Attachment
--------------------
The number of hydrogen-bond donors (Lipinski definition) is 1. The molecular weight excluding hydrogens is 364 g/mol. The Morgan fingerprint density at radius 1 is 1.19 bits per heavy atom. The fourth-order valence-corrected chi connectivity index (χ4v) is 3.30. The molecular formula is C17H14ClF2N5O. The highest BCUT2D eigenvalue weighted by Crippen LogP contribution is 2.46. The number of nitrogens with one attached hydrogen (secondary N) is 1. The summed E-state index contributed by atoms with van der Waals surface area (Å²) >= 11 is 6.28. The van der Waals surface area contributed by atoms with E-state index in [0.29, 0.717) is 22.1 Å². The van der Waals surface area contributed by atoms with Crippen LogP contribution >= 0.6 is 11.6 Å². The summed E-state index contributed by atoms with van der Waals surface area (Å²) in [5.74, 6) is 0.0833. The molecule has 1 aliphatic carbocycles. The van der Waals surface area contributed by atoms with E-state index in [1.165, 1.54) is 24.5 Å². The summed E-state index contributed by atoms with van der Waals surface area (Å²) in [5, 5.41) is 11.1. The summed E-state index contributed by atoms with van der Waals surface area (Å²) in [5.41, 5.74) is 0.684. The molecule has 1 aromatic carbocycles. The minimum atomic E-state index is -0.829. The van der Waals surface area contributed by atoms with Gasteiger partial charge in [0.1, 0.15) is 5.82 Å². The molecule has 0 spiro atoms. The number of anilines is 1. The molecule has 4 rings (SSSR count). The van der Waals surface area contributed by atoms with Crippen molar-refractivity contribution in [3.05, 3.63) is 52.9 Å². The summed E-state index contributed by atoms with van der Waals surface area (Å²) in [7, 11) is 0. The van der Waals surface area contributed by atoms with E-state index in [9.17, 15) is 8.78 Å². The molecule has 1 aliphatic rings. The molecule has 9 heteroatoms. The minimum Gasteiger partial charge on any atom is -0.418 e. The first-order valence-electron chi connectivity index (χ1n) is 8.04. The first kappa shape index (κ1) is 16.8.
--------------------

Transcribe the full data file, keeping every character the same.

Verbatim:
The number of hydrogen-bond donors (Lipinski definition) is 1. The molecular weight excluding hydrogens is 364 g/mol. The Morgan fingerprint density at radius 1 is 1.19 bits per heavy atom. The fourth-order valence-corrected chi connectivity index (χ4v) is 3.30. The molecular formula is C17H14ClF2N5O. The highest BCUT2D eigenvalue weighted by Crippen LogP contribution is 2.46. The number of nitrogens with one attached hydrogen (secondary N) is 1. The summed E-state index contributed by atoms with van der Waals surface area (Å²) >= 11 is 6.28. The van der Waals surface area contributed by atoms with E-state index in [0.29, 0.717) is 22.1 Å². The van der Waals surface area contributed by atoms with Crippen LogP contribution >= 0.6 is 11.6 Å². The summed E-state index contributed by atoms with van der Waals surface area (Å²) in [5.74, 6) is 0.0833. The molecule has 1 aliphatic carbocycles. The van der Waals surface area contributed by atoms with E-state index in [1.165, 1.54) is 24.5 Å². The summed E-state index contributed by atoms with van der Waals surface area (Å²) in [5, 5.41) is 11.1. The summed E-state index contributed by atoms with van der Waals surface area (Å²) in [5.41, 5.74) is 0.684. The molecule has 1 aromatic carbocycles. The minimum atomic E-state index is -0.829. The van der Waals surface area contributed by atoms with Gasteiger partial charge in [0.1, 0.15) is 5.82 Å². The molecule has 0 spiro atoms. The number of anilines is 1. The molecule has 4 rings (SSSR count). The van der Waals surface area contributed by atoms with Crippen molar-refractivity contribution in [3.05, 3.63) is 52.9 Å². The summed E-state index contributed by atoms with van der Waals surface area (Å²) in [7, 11) is 0. The van der Waals surface area contributed by atoms with E-state index in [9.17, 15) is 8.78 Å². The molecule has 1 aliphatic rings. The molecule has 9 heteroatoms. The minimum Gasteiger partial charge on any atom is -0.418 e. The first-order valence-electron chi connectivity index (χ1n) is 8.04. The first kappa shape index (κ1) is 16.8.